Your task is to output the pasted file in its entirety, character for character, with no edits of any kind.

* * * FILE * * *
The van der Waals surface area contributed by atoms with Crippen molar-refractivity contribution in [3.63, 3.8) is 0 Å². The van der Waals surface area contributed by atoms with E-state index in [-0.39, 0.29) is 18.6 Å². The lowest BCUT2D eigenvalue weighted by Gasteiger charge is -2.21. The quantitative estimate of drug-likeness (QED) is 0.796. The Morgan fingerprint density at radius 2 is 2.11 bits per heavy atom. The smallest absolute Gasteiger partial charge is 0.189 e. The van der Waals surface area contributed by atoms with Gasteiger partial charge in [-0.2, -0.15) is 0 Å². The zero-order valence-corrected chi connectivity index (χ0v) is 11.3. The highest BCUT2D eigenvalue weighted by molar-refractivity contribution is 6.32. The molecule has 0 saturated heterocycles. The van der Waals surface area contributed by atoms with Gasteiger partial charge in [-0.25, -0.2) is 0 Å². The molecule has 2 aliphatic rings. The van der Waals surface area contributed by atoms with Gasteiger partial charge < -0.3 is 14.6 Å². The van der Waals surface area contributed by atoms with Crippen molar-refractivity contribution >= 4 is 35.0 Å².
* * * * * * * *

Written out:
The van der Waals surface area contributed by atoms with Crippen molar-refractivity contribution in [3.63, 3.8) is 0 Å². The van der Waals surface area contributed by atoms with E-state index in [-0.39, 0.29) is 18.6 Å². The lowest BCUT2D eigenvalue weighted by Gasteiger charge is -2.21. The quantitative estimate of drug-likeness (QED) is 0.796. The Morgan fingerprint density at radius 2 is 2.11 bits per heavy atom. The smallest absolute Gasteiger partial charge is 0.189 e. The van der Waals surface area contributed by atoms with Gasteiger partial charge in [-0.2, -0.15) is 0 Å². The zero-order valence-corrected chi connectivity index (χ0v) is 11.3. The highest BCUT2D eigenvalue weighted by molar-refractivity contribution is 6.32. The molecule has 0 saturated heterocycles. The van der Waals surface area contributed by atoms with Gasteiger partial charge in [-0.25, -0.2) is 0 Å². The molecule has 2 aliphatic rings. The van der Waals surface area contributed by atoms with Gasteiger partial charge < -0.3 is 14.6 Å². The van der Waals surface area contributed by atoms with Crippen molar-refractivity contribution >= 4 is 35.0 Å².